Learning about leadership through working with Dogs

14 June 2019 | Less than a minute to read

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Learning about leadership through working with Dogs

14 June 2019 | Less than a minute to read

< Back to blogs

I recently interviewed Luzelle from K9 Solutions a well-known dog trainer. I was interested to understand the role non-verbal communication plays in effectively leading dogs. What I didn’t expect (not having much experience around dogs) was the parallels between luzelle’s work and my own. Luzelle says that when she is working with a dog to correct its behaviour what she is actually doing is training their owner to be a more confident and effective leader.


I wanted to offer a few tips you can take with you back to the workplace (and even back home to your dog!)


Tip #1: Understand the power of praise

Like dogs, humans respond better to praise. A study in 2004 found employees who receive praise are more productive, more engaged and more likely to stay with their organisation. The results also showed praised employees have better health and are better received by customers.

Luzelle highlighted a time when she trained a dog named Girl, who had apparently only heard "no" and "stop" - never once hearing she's done a good job.

"When we finally taught her with a 'yes' word that she was doing the right thing, her whole world changed," Luzelle said. "She finally understood what they wanted and it made a huge difference in her life."

Consequences are still, of course, necessary. But sometimes we are too quick to say 'no' and forget to say 'yes'. When we understand what exactly we are doing right, and doing well in, we do it more. And as leaders, we need to make the time to pull someone aside and say, "You've done a good job on X because Y."



Tip #2: Fix your posture

Body language is an integral part of leadership as it is training dogs. 80% of what we communicate is communicated nonverbally.

"I was out with a group of people and there was some loose dogs around," Luzelle said. "This guy's posture was really bent over and one of the dogs came up behind him and sniffed him. I called his name and mentioned, 'Walk up straight'. As soon as he rightened his posture, the dog backed off from him."

Luzelle explained that dogs tend to pick on weakness – something have a tendency to do - and by adjusting his posture, the man nonverbally communicated strength and power.

There is quite a lot involved in body language, including everything from your facial expressions to the direction your feet are pointed. But if there is one good place to start, it's adjusting your posture. Drop those shoulders, align your spine, find grounding in your feet.


Tip #3: Be both authoritative and approachable

Like dogs, if people are afraid to come to you, you're no longer leading. Being approachable is just as powerful as having authority. Leaders find a balance in both.

"If dogs are scared to come to you, they're not going to come back when you call," Luzelle said.

As a leader, you need to provide that consistency and that status but also, you need to be a teacher and a coach. You need people to feel they can come to you, they can talk to you and talk things through - that you have that sort of rapport with them.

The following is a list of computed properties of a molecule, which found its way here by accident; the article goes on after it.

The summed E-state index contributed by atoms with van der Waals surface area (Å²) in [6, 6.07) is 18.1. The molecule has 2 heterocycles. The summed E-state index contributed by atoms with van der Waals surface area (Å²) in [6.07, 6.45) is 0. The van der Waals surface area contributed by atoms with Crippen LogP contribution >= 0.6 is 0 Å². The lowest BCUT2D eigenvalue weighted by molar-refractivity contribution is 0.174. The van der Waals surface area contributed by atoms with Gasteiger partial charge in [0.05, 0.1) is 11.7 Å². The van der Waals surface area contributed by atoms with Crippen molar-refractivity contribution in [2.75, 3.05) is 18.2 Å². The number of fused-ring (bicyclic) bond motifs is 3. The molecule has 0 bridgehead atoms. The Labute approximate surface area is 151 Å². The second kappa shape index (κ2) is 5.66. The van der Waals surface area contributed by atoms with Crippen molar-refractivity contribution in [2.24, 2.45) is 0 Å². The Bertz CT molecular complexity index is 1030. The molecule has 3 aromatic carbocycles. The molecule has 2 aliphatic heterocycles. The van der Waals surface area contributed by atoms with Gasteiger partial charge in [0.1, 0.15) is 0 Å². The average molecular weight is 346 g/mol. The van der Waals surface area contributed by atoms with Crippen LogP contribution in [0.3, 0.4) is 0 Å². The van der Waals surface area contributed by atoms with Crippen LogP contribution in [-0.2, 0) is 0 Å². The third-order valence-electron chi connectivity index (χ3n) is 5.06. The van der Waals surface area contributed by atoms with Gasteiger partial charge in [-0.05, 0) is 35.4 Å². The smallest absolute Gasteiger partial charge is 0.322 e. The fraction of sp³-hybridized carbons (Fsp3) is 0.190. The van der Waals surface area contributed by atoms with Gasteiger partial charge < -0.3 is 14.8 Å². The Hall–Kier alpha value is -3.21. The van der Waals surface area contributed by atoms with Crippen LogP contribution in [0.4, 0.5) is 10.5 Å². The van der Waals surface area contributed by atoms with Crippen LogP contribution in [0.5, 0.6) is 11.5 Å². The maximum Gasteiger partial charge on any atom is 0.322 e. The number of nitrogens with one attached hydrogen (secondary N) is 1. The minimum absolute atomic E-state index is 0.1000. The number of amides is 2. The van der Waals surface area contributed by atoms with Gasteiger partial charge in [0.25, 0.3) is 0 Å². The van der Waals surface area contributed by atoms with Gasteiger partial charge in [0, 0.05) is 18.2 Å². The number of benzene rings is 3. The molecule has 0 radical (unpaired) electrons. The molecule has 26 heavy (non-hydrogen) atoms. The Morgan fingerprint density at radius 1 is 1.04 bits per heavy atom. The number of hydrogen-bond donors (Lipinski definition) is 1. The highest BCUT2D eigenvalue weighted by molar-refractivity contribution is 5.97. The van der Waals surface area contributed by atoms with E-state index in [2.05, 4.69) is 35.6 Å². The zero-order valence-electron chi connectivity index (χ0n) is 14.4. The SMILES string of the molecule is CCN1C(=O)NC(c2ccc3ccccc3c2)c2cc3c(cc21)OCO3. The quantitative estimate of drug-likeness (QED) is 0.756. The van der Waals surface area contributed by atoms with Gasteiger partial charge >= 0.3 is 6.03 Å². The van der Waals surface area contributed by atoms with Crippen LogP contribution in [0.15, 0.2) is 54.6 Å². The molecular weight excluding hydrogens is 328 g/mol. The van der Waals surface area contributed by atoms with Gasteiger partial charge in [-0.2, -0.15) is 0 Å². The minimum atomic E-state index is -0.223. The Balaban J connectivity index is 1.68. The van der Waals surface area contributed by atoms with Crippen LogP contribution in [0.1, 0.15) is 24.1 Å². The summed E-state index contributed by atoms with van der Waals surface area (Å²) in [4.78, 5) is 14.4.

Tip #4: Control your voice

"Your voice matters," Luzelle said.

A high-pitched, excitable voice shows weakness and playfulness. The pitch and tone of your voice conveys a message to others. But just because you have a certain sound to your voice doesn't mean you can never be a leader, it just means you need to practice controlling it.

"You need to lower your tone of voice and speak calmly," Luzelle said.

A lower tone equals more power. Men do have natural lower voices but as women, if we lower our voices and slow down our speaking, it has a tremendous effect on other people.


Tip #5: Manage your stress response

We've all heard about the fight, flight and freeze response. When we're in the stress response, we're inconsistent and we behave in a very different way.

"When you're adrenaline kicks in, you cannot make clear decisions," Luzelle said. "In an emergency, would you rather have a librarian or a firefighter? You really need to be someone with authority that can take charge of the situation in a calm manner."

 This is the same for people. You cannot effectively lead others when you have lost control in yourself. It's okay to respond to stress, but a leader knows what those first signals are and can mitigate their response. If you know how you respond to stressful situations, you can implement early management techniques so you can navigate successfully.


Tip #6: Understand everyone's "why"

As managers we're often not paying attention - we're not asking the "why?"

"You can't move forward unless you assess the problem and to assess the problem, you have to know what's going on," Luzelle said.

Like a good dog owner, an effective leader has to get to know the individuals that make up the team. Each person will respond differently to praise and consequence. This way you are able to reduce the fear, improve the joy and help strengthen and empower those struggling with certain tasks.

"As a manager, or you as a dog owner, have about 50% effect on what your staff feel, do, say, and how they will act to things. If you're an effective leader, this means everything will go really well. If you're not, you will have problems."